ABU DHABI // A Dh5 billion motorway running across Abu Dhabi island is nearing completion after more than three years of construction.
Roughly three-quarters of the 18km-long Salam Street is in use, and commuters from Dubai are already singing the praises of the new route into the city centre.
"The Sheikh Zayed Bridge has shaved 10 to 15 minutes off the commute to my office in the Al Nahyan camp area," says Abdullah el Rustom, a property consultant who lives in The Greens, Dubai.
Work began on Salam Street in October 2007, and the project was divided into four contracts, stretching from the Sheikh Zayed Bridge into the Tourist Club area.
The impact on most residents was minimal, until work began last year on the last and largest contract, blocking access to the Tourist Club area on Al Falah Street.
The roadworks for this phase run from Defence Road to the Abu Dhabi Islamic Bank building in Meena, and include a 3.1km tunnel stretching from Al Falah Street to the Meena Port area, through the heart of one of the most densely packed parts of the capital.
The scheduled completion of the tunnel has repeatedly been put back. Originally scheduled to open in October this year, it is now expected to be ready by July 2011.
The works have had a severe impact on businesses in the affected area. For seven years, Abdul Kareem Mozeh has run his car window tinting business, X-Five, from a shop near the junction of Defence Road and Salam Street. Since construction started, he says, his customer base has been cut in half.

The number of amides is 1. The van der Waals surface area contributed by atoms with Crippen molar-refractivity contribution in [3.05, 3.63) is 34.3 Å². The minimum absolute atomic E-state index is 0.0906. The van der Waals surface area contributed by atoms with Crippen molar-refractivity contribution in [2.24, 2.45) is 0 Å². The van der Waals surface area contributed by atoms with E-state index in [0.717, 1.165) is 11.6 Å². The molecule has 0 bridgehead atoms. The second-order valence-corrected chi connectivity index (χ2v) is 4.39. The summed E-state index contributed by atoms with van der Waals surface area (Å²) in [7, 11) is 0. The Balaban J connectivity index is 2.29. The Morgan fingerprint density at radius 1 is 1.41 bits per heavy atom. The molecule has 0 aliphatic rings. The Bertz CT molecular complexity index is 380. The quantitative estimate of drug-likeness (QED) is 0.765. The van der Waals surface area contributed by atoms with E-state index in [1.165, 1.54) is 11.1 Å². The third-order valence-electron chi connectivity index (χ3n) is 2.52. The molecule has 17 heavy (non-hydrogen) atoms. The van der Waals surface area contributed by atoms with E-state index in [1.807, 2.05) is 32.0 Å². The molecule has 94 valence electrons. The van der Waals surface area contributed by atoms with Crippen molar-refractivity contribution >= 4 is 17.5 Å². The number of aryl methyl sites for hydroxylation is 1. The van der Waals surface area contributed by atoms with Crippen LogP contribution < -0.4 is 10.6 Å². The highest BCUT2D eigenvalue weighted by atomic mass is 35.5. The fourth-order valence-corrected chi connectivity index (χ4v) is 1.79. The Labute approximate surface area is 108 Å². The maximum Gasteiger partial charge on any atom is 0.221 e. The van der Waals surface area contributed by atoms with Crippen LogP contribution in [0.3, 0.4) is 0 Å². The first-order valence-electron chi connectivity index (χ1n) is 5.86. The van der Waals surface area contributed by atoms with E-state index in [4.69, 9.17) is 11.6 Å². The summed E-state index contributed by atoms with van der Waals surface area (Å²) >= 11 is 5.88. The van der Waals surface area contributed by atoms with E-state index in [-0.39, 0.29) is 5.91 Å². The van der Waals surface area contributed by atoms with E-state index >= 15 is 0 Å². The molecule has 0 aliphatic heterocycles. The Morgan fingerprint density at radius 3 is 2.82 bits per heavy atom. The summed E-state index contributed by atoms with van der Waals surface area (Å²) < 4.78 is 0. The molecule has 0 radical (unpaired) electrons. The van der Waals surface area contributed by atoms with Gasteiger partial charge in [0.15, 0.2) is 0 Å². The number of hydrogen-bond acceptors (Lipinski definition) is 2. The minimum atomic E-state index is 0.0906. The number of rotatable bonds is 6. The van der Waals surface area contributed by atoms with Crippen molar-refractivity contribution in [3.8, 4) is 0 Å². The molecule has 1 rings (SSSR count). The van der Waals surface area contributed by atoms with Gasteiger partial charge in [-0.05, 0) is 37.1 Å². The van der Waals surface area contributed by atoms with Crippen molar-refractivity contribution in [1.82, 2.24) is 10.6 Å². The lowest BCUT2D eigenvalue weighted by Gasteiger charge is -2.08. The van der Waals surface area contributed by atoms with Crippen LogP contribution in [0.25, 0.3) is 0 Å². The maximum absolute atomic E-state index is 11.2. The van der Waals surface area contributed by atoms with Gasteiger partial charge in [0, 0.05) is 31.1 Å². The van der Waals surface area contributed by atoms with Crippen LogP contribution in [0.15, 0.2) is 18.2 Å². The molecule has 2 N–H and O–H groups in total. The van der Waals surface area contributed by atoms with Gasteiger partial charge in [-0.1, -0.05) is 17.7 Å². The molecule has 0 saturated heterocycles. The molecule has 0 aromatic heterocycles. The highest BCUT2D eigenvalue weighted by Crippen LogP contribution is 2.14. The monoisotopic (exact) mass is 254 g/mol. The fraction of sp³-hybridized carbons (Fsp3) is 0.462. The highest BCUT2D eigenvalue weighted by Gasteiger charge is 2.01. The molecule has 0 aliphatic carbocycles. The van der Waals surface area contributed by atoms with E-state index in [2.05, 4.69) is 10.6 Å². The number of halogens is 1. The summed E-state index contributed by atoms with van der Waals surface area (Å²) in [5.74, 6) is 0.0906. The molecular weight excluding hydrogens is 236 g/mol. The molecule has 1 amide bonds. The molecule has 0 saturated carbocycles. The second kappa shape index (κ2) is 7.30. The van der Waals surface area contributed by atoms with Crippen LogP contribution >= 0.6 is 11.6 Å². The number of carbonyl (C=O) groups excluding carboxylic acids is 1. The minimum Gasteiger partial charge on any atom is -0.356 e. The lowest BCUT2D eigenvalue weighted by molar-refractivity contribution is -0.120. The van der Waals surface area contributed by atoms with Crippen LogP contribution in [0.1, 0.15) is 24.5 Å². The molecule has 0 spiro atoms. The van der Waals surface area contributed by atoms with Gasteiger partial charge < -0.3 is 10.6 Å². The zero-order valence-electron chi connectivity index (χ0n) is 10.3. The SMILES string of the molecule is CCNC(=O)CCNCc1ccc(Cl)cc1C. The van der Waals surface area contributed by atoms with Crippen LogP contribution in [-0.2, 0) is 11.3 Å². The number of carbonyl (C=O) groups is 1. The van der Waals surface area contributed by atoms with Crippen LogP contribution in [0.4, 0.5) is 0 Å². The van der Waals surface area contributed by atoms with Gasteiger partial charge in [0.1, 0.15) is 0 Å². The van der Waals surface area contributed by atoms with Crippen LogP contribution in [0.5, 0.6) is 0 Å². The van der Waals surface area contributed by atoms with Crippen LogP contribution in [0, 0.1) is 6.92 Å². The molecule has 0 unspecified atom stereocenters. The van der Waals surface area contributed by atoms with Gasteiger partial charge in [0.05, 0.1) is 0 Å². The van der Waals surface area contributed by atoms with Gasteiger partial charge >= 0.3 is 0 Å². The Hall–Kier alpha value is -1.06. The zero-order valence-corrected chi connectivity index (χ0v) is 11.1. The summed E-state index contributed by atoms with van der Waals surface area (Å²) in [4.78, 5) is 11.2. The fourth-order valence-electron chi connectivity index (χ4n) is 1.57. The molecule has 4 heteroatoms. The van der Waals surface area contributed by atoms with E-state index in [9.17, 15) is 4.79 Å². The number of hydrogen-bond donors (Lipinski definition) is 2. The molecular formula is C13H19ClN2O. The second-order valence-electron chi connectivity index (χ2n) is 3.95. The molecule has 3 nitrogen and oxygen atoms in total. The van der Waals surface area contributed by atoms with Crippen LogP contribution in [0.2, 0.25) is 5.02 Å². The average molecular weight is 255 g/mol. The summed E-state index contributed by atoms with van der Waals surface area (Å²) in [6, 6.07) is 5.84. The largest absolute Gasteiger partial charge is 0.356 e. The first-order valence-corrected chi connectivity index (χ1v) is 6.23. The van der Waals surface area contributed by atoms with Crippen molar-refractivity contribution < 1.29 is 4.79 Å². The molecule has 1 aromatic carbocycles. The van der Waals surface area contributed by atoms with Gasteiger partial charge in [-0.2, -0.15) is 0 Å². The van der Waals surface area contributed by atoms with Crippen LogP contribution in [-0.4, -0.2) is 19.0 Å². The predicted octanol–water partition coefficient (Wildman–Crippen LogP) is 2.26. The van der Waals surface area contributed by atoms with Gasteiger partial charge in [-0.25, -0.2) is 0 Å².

"When people ask where my location is and I say 'Salam', they say 'khalas' and don't come," he says. "Two years ago I had three shops and too many customers, now I have six shops and half the customers. Maybe if there's too much problem here, I'll go to Dubai."
Among the difficulties contractors face is rerouting utilities and upgrading the electricity system. A year ago, as ground was broken on the tunnel, Abdulla al Shamsi, the municipality's director of assets and infrastructure, said: "The utilities crossing Al Salam, that is the challenge because we need to keep all the utilities working while digging underneath."
While residents and business owners in the construction zone have reason to complain, property agents look on Salam Street as a boon to business. They say they hope the road improvements will help new developments in the capital compete with Dubai. "Places that were considered remote or too far away are more accessible," said William Bewsnap, the head of evaluation for Cluttons property agency.
He cautioned, however, that road improvements are not always a good thing. "In theory, travel times are reduced, but often if you increase capacity of roads, the number of cars increases to fill new capacity as people use the roads thinking it will be a faster route," he said.
There is also the danger of unintended consequences. Ewan Speirs is the technical director of Quadstone Paramics, and designs software that simulates how projects like Salam Street affect the flow of traffic and the movement of pedestrians.
"The Tourist Club reference to me is a classic example of an urban village," he said. An urban village is a self-sufficient, pedestrian-friendly community within a city, such as the East Village in New York, Soho in London or Montmartre in Paris.
"The risk with this project is that by segmenting the Tourist Club area with the new motorway, you create two new urban villages from the once larger area.
"Will one half become the affluent tourist hub and the other the traditional local quarter, and never the twain shall meet?"